Species Spotlight: Bubinga

Some species of wood we use to build projects are very understated. Subdued. Reserved.

And then there is Bubinga.

This exceptionally beautiful, hard and dense wood from central Africa is a true standout when it comes to furniture making. Known occasionally as African Rosewood, bubinga is one of 16 different species of the genus Guibourtia. The evergreen trees can reach heights of 40 – 50 meters tall with a trunk diameter of 1 – 2 meters.

Bubinga is a very tough wood. “It’s right up there on the Janka scale of hardness – taking nearly 2000 pounds of force to drive a steel ball halfway into a piece,” said Eric Poirier of Bell Forest Products. “That makes it a very good choice for all sorts of applications – especially for making tool handles and hand planes.”

Eric had helped me select an outstanding piece of bubinga when I had built my Krenov-style plane. The wood cut, planed and worked beautifully while still being impervious to the fingernail test.

Bubinga’s color is very unique and runs from a striking deep rose color toward a shade of red mixed with purple. While working with it, I kept remembering the distinctive label color found on a Dr. Pepper bottle. “This dramatic color really makes bubinga pop when paired as an accent with lighter wood. A maple project with bubinga accents… wow… now you are talking!”

“It’s not just the color, but the figure of the bubinga that can really be dramatic,” said Eric. “You can see burl, quilted or even something that closely resembled tiger striping within the highly figured boards.”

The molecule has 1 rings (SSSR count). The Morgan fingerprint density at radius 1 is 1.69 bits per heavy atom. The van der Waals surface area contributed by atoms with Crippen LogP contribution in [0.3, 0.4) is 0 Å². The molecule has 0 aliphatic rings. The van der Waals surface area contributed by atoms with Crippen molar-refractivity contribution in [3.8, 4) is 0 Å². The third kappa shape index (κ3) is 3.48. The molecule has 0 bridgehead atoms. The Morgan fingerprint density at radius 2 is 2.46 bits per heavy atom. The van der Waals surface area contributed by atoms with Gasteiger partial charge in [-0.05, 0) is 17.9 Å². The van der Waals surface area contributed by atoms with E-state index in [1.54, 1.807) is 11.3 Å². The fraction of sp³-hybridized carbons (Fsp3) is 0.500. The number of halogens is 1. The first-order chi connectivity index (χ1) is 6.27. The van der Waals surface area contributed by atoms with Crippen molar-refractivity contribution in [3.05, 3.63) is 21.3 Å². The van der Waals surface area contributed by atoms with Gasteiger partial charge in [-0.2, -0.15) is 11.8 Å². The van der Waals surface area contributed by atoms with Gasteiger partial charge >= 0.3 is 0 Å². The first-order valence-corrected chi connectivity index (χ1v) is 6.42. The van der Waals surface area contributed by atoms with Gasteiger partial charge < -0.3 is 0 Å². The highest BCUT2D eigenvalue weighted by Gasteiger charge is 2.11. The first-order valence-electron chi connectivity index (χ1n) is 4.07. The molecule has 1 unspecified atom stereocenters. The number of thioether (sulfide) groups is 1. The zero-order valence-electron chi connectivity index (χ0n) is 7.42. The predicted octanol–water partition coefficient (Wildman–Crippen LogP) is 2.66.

The wood is very durable, and is often used in boatbuilding. Turners absolutely love the stuff because it takes very crisp detailing. “A bubinga bowl really makes a statement, and bubinga pens will attract a lot of attention from admirers.”

Bell Forest Products keeps a supply of milled bubinga lumber on hand for projects. They also get some very choice boards that can be custom picked from pictures on their website. “Right now, we have an unbelievable kiln-dried slab of bubinga in stock. It’s 1 5/8” thick, 48” wide and a whopping 182” long. It’s got sweet live edges on both sides, and would allow a talented woodworker to make an outstanding project. Heck,” Eric continued, “we’re even throwing in the shipping for free!”

5 thoughts on “Species Spotlight: Bubinga”

  1. Tom – I built a dining room table from African Rosewood a couple of years ago (for myself!) I ran across this “bubinga is known as african rosewood” and checked with the hardwood supplier I bought the rosewood from, since they list both African Rosewood and Bubinga (at different prices!). Here’s their response:

    The two species are often confused ..
    Bubinga …Guibourtia Demeusi comes from central / West Africa
    African Rosewood …. Guibourtia Coleosperma …from more south….Zambia mostly

    Many people, including wood dealers, call Bubinga African Rosewood , which is not strictly incorrect, but does lead to confusion.

  2. Hello Tom
    Absolutely Beautiful
    what a guitar, bravo!

    I built a custom guitar amp from a 16′ timber of bubinga and I am sold,
    not only is this wood beautiful beyond belief, but the tone quality is superb.
    I highly Recommend it for Musical instruments.


    Will Cascio
    Owner/Builder Heavy Magic’s Soullfilled Sound Machines

  3. Where did you get this or make this? I want that kind of wood on a guitar on both sides but not exacly that body, but otherwise. Please tell me 🙂
    Thank you.

  4. Many moons ago ( around 1976-77) the wholesale millwork company I worked for back then acquired a piece of African Mahogany that was 3″ thick, 54″ wide and just shy of 16′ long. They cut off 12′ and straight lined it to 48″ width, to use for a conference table and the owner used the balance ( roughly 3′ 10″ x 53 54″) for a table in his house. I had never seen a solid piece of wood that size, ever. Really impressive and beautiful when it was finished.

Leave a Reply

Your email address will not be published. Required fields are marked *

This site uses Akismet to reduce spam. Learn how your comment data is processed.